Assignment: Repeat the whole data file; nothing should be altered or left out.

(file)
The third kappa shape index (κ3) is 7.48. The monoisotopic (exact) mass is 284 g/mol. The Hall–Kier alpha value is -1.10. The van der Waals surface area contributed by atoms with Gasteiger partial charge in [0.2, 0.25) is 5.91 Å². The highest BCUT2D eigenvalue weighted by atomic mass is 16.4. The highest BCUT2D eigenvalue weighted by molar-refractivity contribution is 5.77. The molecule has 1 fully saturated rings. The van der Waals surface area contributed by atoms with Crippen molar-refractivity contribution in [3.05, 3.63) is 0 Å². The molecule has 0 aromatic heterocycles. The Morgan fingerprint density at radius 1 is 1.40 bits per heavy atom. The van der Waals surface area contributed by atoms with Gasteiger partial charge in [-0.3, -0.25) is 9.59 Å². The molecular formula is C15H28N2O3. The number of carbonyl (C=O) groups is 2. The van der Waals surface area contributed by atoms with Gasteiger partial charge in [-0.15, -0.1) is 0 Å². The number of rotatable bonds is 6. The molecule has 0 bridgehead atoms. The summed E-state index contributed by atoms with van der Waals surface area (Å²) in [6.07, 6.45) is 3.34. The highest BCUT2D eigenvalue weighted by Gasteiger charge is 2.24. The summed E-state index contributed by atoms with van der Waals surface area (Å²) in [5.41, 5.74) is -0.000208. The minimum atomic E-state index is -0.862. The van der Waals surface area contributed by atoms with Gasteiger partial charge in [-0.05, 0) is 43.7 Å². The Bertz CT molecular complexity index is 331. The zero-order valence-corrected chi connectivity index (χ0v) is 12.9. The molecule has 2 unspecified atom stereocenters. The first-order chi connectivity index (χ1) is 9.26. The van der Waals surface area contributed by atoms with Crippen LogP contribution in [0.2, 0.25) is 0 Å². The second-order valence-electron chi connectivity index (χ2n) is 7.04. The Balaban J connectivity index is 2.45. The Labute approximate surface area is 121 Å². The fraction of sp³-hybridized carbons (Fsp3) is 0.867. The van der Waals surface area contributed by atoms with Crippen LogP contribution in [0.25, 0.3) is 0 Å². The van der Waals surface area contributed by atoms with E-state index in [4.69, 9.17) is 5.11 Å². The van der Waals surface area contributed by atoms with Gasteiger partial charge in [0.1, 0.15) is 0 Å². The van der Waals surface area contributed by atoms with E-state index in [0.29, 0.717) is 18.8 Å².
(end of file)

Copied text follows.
The third kappa shape index (κ3) is 7.48. The monoisotopic (exact) mass is 284 g/mol. The Hall–Kier alpha value is -1.10. The van der Waals surface area contributed by atoms with Gasteiger partial charge in [0.2, 0.25) is 5.91 Å². The highest BCUT2D eigenvalue weighted by atomic mass is 16.4. The highest BCUT2D eigenvalue weighted by molar-refractivity contribution is 5.77. The molecule has 1 fully saturated rings. The van der Waals surface area contributed by atoms with Crippen molar-refractivity contribution in [3.05, 3.63) is 0 Å². The molecule has 0 aromatic heterocycles. The Morgan fingerprint density at radius 1 is 1.40 bits per heavy atom. The van der Waals surface area contributed by atoms with Gasteiger partial charge in [-0.3, -0.25) is 9.59 Å². The molecular formula is C15H28N2O3. The number of carbonyl (C=O) groups is 2. The van der Waals surface area contributed by atoms with Gasteiger partial charge in [-0.15, -0.1) is 0 Å². The number of rotatable bonds is 6. The molecule has 0 bridgehead atoms. The summed E-state index contributed by atoms with van der Waals surface area (Å²) in [6.07, 6.45) is 3.34. The highest BCUT2D eigenvalue weighted by Gasteiger charge is 2.24. The summed E-state index contributed by atoms with van der Waals surface area (Å²) in [5.41, 5.74) is -0.000208. The minimum atomic E-state index is -0.862. The van der Waals surface area contributed by atoms with Gasteiger partial charge in [-0.05, 0) is 43.7 Å². The Bertz CT molecular complexity index is 331. The zero-order valence-corrected chi connectivity index (χ0v) is 12.9. The molecule has 2 unspecified atom stereocenters. The first-order chi connectivity index (χ1) is 9.26. The van der Waals surface area contributed by atoms with Crippen LogP contribution in [0.2, 0.25) is 0 Å². The second-order valence-electron chi connectivity index (χ2n) is 7.04. The Balaban J connectivity index is 2.45. The Labute approximate surface area is 121 Å². The fraction of sp³-hybridized carbons (Fsp3) is 0.867. The van der Waals surface area contributed by atoms with Crippen LogP contribution in [0.25, 0.3) is 0 Å². The van der Waals surface area contributed by atoms with E-state index in [4.69, 9.17) is 5.11 Å². The van der Waals surface area contributed by atoms with Gasteiger partial charge in [0.1, 0.15) is 0 Å². The van der Waals surface area contributed by atoms with E-state index in [0.29, 0.717) is 18.8 Å².